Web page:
He added, “People say that they’re being edgy, or that it’s ironic, a parody, or just trolling, but even though games don’t games don’t cause killings, we should probably ask what is it that we do that means that we provide something to people who perform spree killings. We need to think about how maybe we as a group enable this, and how we enable lesser evils as well. We might not have individually contributed to the behaviour of killers, but maybe we’ve let some of our friends off with shitty behaviour more than we should have. We need to think about doing things that aren’t just claiming to distance our community from this type of behaviour, but actually work to make our community not a safe space for killers. Maybe it’s tough to call someone out, but if we do it together it might make the place better. Like climate change, we can’t just expect people to be polluting the place without all that toxicity starting to change the space we try to enjoy.”

The fallout has surely touched other parts of gaming beyond a single polarizing figure. Valve also removed more than 100 tributes to the New Zealand shooter on the Steam digital distribution service. That raises the question of how much Valve should censor free speech on its platform.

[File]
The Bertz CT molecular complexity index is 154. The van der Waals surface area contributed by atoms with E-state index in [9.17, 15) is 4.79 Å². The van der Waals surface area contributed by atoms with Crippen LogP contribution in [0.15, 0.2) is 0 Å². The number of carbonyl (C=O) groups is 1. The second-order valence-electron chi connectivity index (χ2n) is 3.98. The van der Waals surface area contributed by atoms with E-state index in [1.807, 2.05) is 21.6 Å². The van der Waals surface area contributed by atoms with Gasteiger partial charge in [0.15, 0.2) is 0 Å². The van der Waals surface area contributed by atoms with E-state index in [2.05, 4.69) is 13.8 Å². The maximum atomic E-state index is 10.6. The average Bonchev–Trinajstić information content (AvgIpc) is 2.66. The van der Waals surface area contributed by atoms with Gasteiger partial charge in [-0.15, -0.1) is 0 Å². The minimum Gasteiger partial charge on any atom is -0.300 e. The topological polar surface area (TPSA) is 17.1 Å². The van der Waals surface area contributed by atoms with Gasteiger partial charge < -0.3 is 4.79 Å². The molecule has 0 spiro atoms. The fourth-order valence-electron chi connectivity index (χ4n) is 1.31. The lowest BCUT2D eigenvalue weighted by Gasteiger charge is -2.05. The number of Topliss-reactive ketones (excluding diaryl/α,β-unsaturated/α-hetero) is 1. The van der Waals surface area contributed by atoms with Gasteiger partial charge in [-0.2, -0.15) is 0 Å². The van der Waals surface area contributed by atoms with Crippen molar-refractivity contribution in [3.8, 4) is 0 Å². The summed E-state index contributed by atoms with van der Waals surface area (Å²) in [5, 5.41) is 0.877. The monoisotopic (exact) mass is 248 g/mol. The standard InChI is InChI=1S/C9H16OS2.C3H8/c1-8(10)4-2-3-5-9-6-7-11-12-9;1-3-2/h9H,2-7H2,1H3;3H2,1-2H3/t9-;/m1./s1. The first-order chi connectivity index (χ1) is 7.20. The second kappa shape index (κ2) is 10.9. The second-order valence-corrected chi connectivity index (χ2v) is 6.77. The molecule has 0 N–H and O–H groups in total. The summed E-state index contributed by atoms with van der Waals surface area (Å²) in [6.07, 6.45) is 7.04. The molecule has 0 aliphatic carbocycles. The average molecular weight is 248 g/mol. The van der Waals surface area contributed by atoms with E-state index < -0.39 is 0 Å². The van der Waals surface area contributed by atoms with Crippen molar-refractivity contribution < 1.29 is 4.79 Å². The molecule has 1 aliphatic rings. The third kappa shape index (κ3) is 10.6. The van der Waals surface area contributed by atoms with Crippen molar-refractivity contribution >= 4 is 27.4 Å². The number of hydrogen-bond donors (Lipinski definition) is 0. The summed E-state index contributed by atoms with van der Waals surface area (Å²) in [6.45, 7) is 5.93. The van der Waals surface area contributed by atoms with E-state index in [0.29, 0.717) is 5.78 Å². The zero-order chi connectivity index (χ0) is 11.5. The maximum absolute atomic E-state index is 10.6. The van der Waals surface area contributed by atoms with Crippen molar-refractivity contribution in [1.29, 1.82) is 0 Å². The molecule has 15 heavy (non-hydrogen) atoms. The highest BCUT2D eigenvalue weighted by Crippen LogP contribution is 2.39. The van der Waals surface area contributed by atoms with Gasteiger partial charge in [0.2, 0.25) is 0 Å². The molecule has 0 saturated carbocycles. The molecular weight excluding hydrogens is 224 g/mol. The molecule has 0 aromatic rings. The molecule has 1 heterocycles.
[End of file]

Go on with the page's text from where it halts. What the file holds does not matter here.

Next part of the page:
“Games and social media are the relatively unregulated tools that are used to easily and widely spread a message,” said one researcher on a private game message group.

One of my friends on Facebook challenged the media to deny publicity to shooters like the New Zealand white supremacist, who would win only because of reaching so many people with a message of hate. That friend suggested we not mention the shooter or his white supremacist manifesto.

We should not fall for this bait, the friend said. But I don’t feel so powerful as to be able to bury a story like this by not mentioning it. I don’t think we solve the problem of shooters by not talking about them.

And this takes me back to my college years, when I studied anti-war literature and the writings of authors like Kurt Vonnegut, who wrote in Slaughterhouse Five, “There is nothing intelligent to say about a massacre.” I fear it is true. But let us hope, like boats against the tide, that something good can come…. I can’t even bring myself to complete that sentence.